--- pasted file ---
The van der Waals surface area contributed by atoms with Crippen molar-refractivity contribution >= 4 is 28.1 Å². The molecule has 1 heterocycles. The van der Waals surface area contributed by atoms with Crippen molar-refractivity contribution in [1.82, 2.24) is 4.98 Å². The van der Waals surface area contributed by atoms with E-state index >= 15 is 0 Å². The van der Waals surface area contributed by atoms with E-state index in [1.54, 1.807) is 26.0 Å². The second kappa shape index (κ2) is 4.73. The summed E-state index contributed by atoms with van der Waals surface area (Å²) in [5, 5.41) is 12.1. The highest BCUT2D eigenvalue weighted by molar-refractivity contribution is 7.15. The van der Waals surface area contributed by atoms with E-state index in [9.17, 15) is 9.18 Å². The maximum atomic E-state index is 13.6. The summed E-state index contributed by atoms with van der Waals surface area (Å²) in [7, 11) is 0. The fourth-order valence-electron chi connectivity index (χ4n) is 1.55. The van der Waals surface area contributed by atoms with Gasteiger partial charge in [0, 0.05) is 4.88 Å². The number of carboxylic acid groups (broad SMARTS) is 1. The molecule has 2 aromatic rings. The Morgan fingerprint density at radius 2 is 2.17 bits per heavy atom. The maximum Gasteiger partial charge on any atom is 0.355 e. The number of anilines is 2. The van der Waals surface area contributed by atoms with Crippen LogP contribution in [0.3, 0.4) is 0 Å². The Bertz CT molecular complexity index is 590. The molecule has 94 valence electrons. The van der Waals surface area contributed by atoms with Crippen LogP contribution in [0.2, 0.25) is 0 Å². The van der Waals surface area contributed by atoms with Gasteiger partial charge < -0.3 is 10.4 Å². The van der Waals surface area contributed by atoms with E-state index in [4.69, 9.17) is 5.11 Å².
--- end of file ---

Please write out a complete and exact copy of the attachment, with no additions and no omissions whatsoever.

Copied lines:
The van der Waals surface area contributed by atoms with Crippen molar-refractivity contribution >= 4 is 28.1 Å². The molecule has 1 heterocycles. The van der Waals surface area contributed by atoms with Crippen molar-refractivity contribution in [1.82, 2.24) is 4.98 Å². The van der Waals surface area contributed by atoms with E-state index >= 15 is 0 Å². The van der Waals surface area contributed by atoms with E-state index in [1.54, 1.807) is 26.0 Å². The second kappa shape index (κ2) is 4.73. The summed E-state index contributed by atoms with van der Waals surface area (Å²) in [5, 5.41) is 12.1. The highest BCUT2D eigenvalue weighted by molar-refractivity contribution is 7.15. The van der Waals surface area contributed by atoms with E-state index in [9.17, 15) is 9.18 Å². The maximum atomic E-state index is 13.6. The summed E-state index contributed by atoms with van der Waals surface area (Å²) in [7, 11) is 0. The fourth-order valence-electron chi connectivity index (χ4n) is 1.55. The van der Waals surface area contributed by atoms with Gasteiger partial charge in [0, 0.05) is 4.88 Å². The number of carboxylic acid groups (broad SMARTS) is 1. The molecule has 2 aromatic rings. The Morgan fingerprint density at radius 2 is 2.17 bits per heavy atom. The maximum Gasteiger partial charge on any atom is 0.355 e. The number of anilines is 2. The van der Waals surface area contributed by atoms with Crippen LogP contribution in [0.3, 0.4) is 0 Å². The Bertz CT molecular complexity index is 590. The molecule has 94 valence electrons. The van der Waals surface area contributed by atoms with Crippen LogP contribution in [0.2, 0.25) is 0 Å². The van der Waals surface area contributed by atoms with Gasteiger partial charge < -0.3 is 10.4 Å². The van der Waals surface area contributed by atoms with E-state index in [4.69, 9.17) is 5.11 Å².